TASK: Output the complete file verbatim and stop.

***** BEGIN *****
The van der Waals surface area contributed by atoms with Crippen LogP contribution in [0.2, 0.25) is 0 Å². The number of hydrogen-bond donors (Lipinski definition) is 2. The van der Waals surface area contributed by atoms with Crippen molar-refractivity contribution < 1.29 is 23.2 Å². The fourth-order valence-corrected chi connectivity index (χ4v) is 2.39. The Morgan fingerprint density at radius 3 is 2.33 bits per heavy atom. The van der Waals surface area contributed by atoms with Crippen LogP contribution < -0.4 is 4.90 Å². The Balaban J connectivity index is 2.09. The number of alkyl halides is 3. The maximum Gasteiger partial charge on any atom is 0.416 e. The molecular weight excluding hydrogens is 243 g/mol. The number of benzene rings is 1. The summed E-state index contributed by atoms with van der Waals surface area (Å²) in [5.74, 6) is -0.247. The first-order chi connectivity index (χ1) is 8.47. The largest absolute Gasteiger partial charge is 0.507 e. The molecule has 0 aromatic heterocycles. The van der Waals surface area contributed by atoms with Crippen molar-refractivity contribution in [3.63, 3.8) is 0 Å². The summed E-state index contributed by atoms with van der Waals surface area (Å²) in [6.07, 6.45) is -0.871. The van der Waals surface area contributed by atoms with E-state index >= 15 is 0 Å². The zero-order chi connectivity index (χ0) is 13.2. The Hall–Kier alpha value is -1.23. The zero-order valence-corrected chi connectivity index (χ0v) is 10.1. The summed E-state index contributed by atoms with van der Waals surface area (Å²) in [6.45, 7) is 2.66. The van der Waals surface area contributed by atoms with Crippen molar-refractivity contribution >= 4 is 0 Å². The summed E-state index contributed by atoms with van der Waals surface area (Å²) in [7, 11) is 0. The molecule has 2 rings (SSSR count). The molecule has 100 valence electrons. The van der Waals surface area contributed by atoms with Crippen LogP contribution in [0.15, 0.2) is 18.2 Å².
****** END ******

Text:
The van der Waals surface area contributed by atoms with Crippen LogP contribution in [0.2, 0.25) is 0 Å². The number of hydrogen-bond donors (Lipinski definition) is 2. The van der Waals surface area contributed by atoms with Crippen molar-refractivity contribution < 1.29 is 23.2 Å². The fourth-order valence-corrected chi connectivity index (χ4v) is 2.39. The Morgan fingerprint density at radius 3 is 2.33 bits per heavy atom. The van der Waals surface area contributed by atoms with Crippen LogP contribution < -0.4 is 4.90 Å². The Balaban J connectivity index is 2.09. The number of alkyl halides is 3. The maximum Gasteiger partial charge on any atom is 0.416 e. The molecular weight excluding hydrogens is 243 g/mol. The number of benzene rings is 1. The summed E-state index contributed by atoms with van der Waals surface area (Å²) in [5.74, 6) is -0.247. The first-order chi connectivity index (χ1) is 8.47. The largest absolute Gasteiger partial charge is 0.507 e. The molecule has 0 aromatic heterocycles. The van der Waals surface area contributed by atoms with Crippen molar-refractivity contribution in [3.63, 3.8) is 0 Å². The summed E-state index contributed by atoms with van der Waals surface area (Å²) in [6.07, 6.45) is -0.871. The van der Waals surface area contributed by atoms with E-state index >= 15 is 0 Å². The zero-order chi connectivity index (χ0) is 13.2. The Hall–Kier alpha value is -1.23. The zero-order valence-corrected chi connectivity index (χ0v) is 10.1. The summed E-state index contributed by atoms with van der Waals surface area (Å²) in [6.45, 7) is 2.66. The van der Waals surface area contributed by atoms with Crippen molar-refractivity contribution >= 4 is 0 Å². The summed E-state index contributed by atoms with van der Waals surface area (Å²) in [7, 11) is 0. The molecule has 2 rings (SSSR count). The molecule has 100 valence electrons. The van der Waals surface area contributed by atoms with Crippen LogP contribution in [0.15, 0.2) is 18.2 Å².